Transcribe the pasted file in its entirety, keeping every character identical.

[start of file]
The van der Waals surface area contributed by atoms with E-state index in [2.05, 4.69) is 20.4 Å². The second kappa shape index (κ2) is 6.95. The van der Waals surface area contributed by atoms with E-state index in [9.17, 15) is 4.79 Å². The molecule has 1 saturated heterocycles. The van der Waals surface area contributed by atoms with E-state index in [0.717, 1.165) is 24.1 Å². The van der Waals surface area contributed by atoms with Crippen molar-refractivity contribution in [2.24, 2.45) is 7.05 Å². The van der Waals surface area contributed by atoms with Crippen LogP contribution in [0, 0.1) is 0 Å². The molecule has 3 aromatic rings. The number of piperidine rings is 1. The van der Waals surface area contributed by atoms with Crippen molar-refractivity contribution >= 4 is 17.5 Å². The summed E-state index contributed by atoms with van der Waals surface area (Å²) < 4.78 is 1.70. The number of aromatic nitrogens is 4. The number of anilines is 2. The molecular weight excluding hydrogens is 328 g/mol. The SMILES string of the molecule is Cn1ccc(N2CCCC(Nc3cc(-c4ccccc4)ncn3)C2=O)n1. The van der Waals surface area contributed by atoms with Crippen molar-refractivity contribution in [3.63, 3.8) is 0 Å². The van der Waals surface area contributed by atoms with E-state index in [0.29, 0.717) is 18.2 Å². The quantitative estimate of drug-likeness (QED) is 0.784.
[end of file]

The van der Waals surface area contributed by atoms with E-state index in [2.05, 4.69) is 20.4 Å². The second kappa shape index (κ2) is 6.95. The van der Waals surface area contributed by atoms with E-state index in [9.17, 15) is 4.79 Å². The molecule has 1 saturated heterocycles. The van der Waals surface area contributed by atoms with E-state index in [0.717, 1.165) is 24.1 Å². The van der Waals surface area contributed by atoms with Crippen molar-refractivity contribution in [2.24, 2.45) is 7.05 Å². The van der Waals surface area contributed by atoms with Crippen LogP contribution in [0, 0.1) is 0 Å². The molecule has 3 aromatic rings. The number of piperidine rings is 1. The van der Waals surface area contributed by atoms with Crippen molar-refractivity contribution >= 4 is 17.5 Å². The summed E-state index contributed by atoms with van der Waals surface area (Å²) < 4.78 is 1.70. The number of aromatic nitrogens is 4. The number of anilines is 2. The molecular weight excluding hydrogens is 328 g/mol. The SMILES string of the molecule is Cn1ccc(N2CCCC(Nc3cc(-c4ccccc4)ncn3)C2=O)n1. The van der Waals surface area contributed by atoms with Crippen molar-refractivity contribution in [3.63, 3.8) is 0 Å². The van der Waals surface area contributed by atoms with E-state index in [0.29, 0.717) is 18.2 Å². The quantitative estimate of drug-likeness (QED) is 0.784.